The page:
freakoutcrazy

Blog des AK Psychiatriekritik der NFJ Berlin

Kategorie: Stimmenhören

Open Letter to Allen Frances

This is an open letter from INTERVOICE to Allen Frances, Professor Emeritus at Duke University, about an article he published in the Huffington Post entitled Psychiatry and Recovery: Finding Common Ground and Joining Forces.

Professor Frances is an influential American psychiatrist best known for chairing the task force that produced the fourth revision of the Diagnostic and Statistical Manual (DSM-IV) and for his more recent critiques of the current version, DSM-5.

His article was written in reaction to an Op-Ed by Eleanor Longden, an INTERVOICE board member, published in the Huffington Post entitled Why I Thank the Voices in My Head. This article followed up the very well-received video of Eleanor’s TED talk about her experience of hearing voices. Within a month of being posted online, the video of her speech has been viewed on the TED website over 780,000 times and on YouTube a further 58,000 times.

This open letter addresses the points of concern we have about his article and seeks to initiate a dialogue, both with Professor Frances, and others who are concerned and disheartened about the direction that psychiatry is taking.

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How Can We Talk About Difficult Experiences Non-Violently?

I really valued the massive Melbourne Hearing Voices conference last week. There were many highlights, but for me the theme of reconciliation between voice hearers and mental health workers was a powerful one. How can we talk about difficult experiences and be as non-violent as possible? I like this idea. As Russel Brand says (in his recent Huffington Post interview) if you stay non-violent in your protest for a more compassionate equal society, you create a paradigm shift.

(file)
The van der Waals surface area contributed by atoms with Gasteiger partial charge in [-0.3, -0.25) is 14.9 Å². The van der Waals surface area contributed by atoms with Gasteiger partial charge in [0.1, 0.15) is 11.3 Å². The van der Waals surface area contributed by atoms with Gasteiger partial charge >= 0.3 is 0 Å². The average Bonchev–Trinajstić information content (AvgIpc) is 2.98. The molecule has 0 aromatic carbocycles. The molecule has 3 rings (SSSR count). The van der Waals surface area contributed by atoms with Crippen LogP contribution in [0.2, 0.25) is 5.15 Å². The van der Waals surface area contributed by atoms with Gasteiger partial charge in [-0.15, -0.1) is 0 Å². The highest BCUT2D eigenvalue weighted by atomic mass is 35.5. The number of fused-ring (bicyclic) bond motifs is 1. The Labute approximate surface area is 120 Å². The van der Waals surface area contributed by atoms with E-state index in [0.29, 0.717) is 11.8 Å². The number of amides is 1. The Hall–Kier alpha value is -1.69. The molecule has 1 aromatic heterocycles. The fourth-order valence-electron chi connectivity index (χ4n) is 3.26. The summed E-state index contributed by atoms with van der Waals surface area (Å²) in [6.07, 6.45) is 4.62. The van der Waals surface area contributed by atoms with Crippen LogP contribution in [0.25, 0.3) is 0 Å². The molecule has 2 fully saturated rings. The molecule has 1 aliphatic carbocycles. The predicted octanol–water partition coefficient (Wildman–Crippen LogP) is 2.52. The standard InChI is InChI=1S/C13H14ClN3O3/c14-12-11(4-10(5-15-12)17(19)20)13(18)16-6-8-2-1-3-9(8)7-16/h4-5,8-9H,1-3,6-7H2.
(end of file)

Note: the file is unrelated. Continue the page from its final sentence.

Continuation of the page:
This emphasis on creating understanding conversations at the conference was encouraged with dialogues between people on specific subjects  – medication, spirituality, psychological approaches to voices etc. – rather than keynotes.  It seemed a move away from presentations of competing knowledges, toward a more dialogical conference; a respectful exchange of different viewpoints, feelings and values. When you have a range of views in a presentation it’s less easy to adopt a “good guys vs. bad guys” mentality; you start to see the complexities in more relief.

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Class, intersectional discrimination & voices (from New Jersey)

A recent series of tweets by @maddoggiejo on social justice (housing, welfare, disability supports), “recovery stories,” and voices, reminded me of the importance of ongoing efforts to inject “recovery” discourse with reminders of the powerful and complex intersections between class, poverty, marginalization and the development, course and impact of voices/psychosis.

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Guiding Voices, Trauma-Induced Voices

I have facilitated support groups and worked one-on-one with those who hear voices for nearly 10 years.. The insights I’ve come to from my own experience have often facilitated understanding for others. Here is what I have learned from my experience of hearing voices.

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Hearing Voices Network Launches Debate on DSM-5 and Psychiatric Diagnoses

When I was admitted to a psychiatric hospital, the clear message I received from the mental health system was that I was ill. Everything that I said and did was caused by my illness. The horrendous abuse which I had disclosed “never happened” – even thinking it did was part of my illness. If the abuse did happen (one psychiatrist did believe me) then, in his words, “Pandora’s box should never have been opened”.

Because I was ill, “I needed to take medication.” The fact that I didn’t want to take medication was “because I was ill.” If I wanted to get better, I “must accept my diagnosis and take medication” and then they would give me welfare benefits and a free bus pass. I wouldn’t ever recover. I would always have this illness. I wouldn’t be able to work. I didn’t know what was best for me. I lacked insight. As mental health professionals, they all knew what was best for me, because they were the experts.

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